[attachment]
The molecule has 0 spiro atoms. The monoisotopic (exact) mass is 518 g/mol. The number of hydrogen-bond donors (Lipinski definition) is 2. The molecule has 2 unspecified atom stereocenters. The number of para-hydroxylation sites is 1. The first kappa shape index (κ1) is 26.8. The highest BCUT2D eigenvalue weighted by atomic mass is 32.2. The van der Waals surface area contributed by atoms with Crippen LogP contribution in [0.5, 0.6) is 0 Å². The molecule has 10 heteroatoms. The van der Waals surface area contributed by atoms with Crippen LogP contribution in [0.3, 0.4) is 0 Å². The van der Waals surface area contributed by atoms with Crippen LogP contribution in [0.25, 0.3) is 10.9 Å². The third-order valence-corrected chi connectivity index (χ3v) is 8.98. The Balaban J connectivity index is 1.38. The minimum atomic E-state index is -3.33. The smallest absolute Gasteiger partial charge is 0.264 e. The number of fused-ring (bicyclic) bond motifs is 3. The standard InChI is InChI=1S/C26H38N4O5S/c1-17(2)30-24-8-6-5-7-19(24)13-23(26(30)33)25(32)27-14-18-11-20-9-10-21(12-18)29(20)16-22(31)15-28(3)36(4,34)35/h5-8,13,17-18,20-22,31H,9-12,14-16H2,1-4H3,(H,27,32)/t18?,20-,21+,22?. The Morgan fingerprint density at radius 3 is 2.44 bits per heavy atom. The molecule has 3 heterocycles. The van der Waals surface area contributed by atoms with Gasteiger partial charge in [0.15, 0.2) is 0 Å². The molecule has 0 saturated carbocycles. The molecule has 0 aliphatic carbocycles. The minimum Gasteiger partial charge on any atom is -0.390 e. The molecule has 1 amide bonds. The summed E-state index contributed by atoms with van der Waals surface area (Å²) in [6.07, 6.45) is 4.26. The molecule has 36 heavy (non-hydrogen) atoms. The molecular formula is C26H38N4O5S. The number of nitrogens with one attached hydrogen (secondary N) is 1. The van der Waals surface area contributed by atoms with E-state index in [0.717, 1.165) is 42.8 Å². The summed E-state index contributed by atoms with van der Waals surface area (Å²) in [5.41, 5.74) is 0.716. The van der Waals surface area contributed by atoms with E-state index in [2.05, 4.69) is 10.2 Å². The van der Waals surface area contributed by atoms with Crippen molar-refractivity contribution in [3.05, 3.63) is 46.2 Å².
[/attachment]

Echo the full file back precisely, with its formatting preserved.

The molecule has 0 spiro atoms. The monoisotopic (exact) mass is 518 g/mol. The number of hydrogen-bond donors (Lipinski definition) is 2. The molecule has 2 unspecified atom stereocenters. The number of para-hydroxylation sites is 1. The first kappa shape index (κ1) is 26.8. The highest BCUT2D eigenvalue weighted by atomic mass is 32.2. The van der Waals surface area contributed by atoms with Crippen LogP contribution in [0.5, 0.6) is 0 Å². The molecule has 10 heteroatoms. The van der Waals surface area contributed by atoms with Crippen LogP contribution in [0.3, 0.4) is 0 Å². The van der Waals surface area contributed by atoms with Crippen LogP contribution in [0.25, 0.3) is 10.9 Å². The third-order valence-corrected chi connectivity index (χ3v) is 8.98. The Balaban J connectivity index is 1.38. The minimum atomic E-state index is -3.33. The smallest absolute Gasteiger partial charge is 0.264 e. The number of fused-ring (bicyclic) bond motifs is 3. The standard InChI is InChI=1S/C26H38N4O5S/c1-17(2)30-24-8-6-5-7-19(24)13-23(26(30)33)25(32)27-14-18-11-20-9-10-21(12-18)29(20)16-22(31)15-28(3)36(4,34)35/h5-8,13,17-18,20-22,31H,9-12,14-16H2,1-4H3,(H,27,32)/t18?,20-,21+,22?. The Morgan fingerprint density at radius 3 is 2.44 bits per heavy atom. The molecule has 3 heterocycles. The van der Waals surface area contributed by atoms with Gasteiger partial charge in [0.15, 0.2) is 0 Å². The molecule has 0 saturated carbocycles. The molecule has 0 aliphatic carbocycles. The minimum Gasteiger partial charge on any atom is -0.390 e. The molecule has 1 amide bonds. The summed E-state index contributed by atoms with van der Waals surface area (Å²) in [6.07, 6.45) is 4.26. The molecule has 36 heavy (non-hydrogen) atoms. The molecular formula is C26H38N4O5S. The number of nitrogens with one attached hydrogen (secondary N) is 1. The van der Waals surface area contributed by atoms with E-state index in [0.717, 1.165) is 42.8 Å². The summed E-state index contributed by atoms with van der Waals surface area (Å²) in [5.41, 5.74) is 0.716. The van der Waals surface area contributed by atoms with E-state index in [2.05, 4.69) is 10.2 Å². The van der Waals surface area contributed by atoms with Crippen molar-refractivity contribution in [3.05, 3.63) is 46.2 Å².